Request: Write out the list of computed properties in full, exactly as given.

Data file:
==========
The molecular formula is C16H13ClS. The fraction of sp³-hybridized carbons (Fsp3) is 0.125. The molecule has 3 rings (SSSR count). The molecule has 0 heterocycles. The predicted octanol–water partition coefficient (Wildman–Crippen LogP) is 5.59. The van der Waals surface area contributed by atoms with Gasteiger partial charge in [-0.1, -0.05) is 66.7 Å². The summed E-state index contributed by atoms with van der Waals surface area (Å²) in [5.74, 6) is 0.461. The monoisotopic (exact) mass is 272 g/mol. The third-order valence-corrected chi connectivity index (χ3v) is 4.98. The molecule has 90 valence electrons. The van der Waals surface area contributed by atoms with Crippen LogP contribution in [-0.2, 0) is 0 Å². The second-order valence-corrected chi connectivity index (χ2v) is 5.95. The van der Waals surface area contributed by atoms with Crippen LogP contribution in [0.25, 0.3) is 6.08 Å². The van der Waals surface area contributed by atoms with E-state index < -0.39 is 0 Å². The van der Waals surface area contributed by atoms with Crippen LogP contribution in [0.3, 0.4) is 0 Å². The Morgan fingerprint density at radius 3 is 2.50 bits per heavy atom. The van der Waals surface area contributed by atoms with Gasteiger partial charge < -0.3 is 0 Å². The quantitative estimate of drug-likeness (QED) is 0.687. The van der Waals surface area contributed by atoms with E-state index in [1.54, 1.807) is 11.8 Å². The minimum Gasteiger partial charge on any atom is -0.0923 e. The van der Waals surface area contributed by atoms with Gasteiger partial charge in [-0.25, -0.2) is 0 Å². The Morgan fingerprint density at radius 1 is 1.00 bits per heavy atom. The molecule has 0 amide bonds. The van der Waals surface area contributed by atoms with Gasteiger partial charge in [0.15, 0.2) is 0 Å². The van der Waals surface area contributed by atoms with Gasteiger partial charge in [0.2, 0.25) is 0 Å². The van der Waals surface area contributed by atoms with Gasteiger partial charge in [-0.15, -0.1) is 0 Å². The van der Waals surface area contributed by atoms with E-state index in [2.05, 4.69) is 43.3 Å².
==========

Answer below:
The molecular formula is C16H13ClS. The fraction of sp³-hybridized carbons (Fsp3) is 0.125. The molecule has 3 rings (SSSR count). The molecule has 0 heterocycles. The predicted octanol–water partition coefficient (Wildman–Crippen LogP) is 5.59. The van der Waals surface area contributed by atoms with Gasteiger partial charge in [-0.1, -0.05) is 66.7 Å². The summed E-state index contributed by atoms with van der Waals surface area (Å²) in [5.74, 6) is 0.461. The monoisotopic (exact) mass is 272 g/mol. The third-order valence-corrected chi connectivity index (χ3v) is 4.98. The molecule has 90 valence electrons. The van der Waals surface area contributed by atoms with Crippen LogP contribution in [-0.2, 0) is 0 Å². The second-order valence-corrected chi connectivity index (χ2v) is 5.95. The van der Waals surface area contributed by atoms with Crippen LogP contribution in [0.25, 0.3) is 6.08 Å². The van der Waals surface area contributed by atoms with E-state index < -0.39 is 0 Å². The van der Waals surface area contributed by atoms with Crippen LogP contribution in [0.3, 0.4) is 0 Å². The Morgan fingerprint density at radius 3 is 2.50 bits per heavy atom. The van der Waals surface area contributed by atoms with Gasteiger partial charge < -0.3 is 0 Å². The quantitative estimate of drug-likeness (QED) is 0.687. The van der Waals surface area contributed by atoms with E-state index in [1.54, 1.807) is 11.8 Å². The minimum Gasteiger partial charge on any atom is -0.0923 e. The van der Waals surface area contributed by atoms with Gasteiger partial charge in [-0.25, -0.2) is 0 Å². The Morgan fingerprint density at radius 1 is 1.00 bits per heavy atom. The molecule has 0 amide bonds. The van der Waals surface area contributed by atoms with Gasteiger partial charge in [0.15, 0.2) is 0 Å². The van der Waals surface area contributed by atoms with Gasteiger partial charge in [0.2, 0.25) is 0 Å². The van der Waals surface area contributed by atoms with Gasteiger partial charge in [-0.15, -0.1) is 0 Å². The van der Waals surface area contributed by atoms with E-state index in [2.05, 4.69) is 43.3 Å².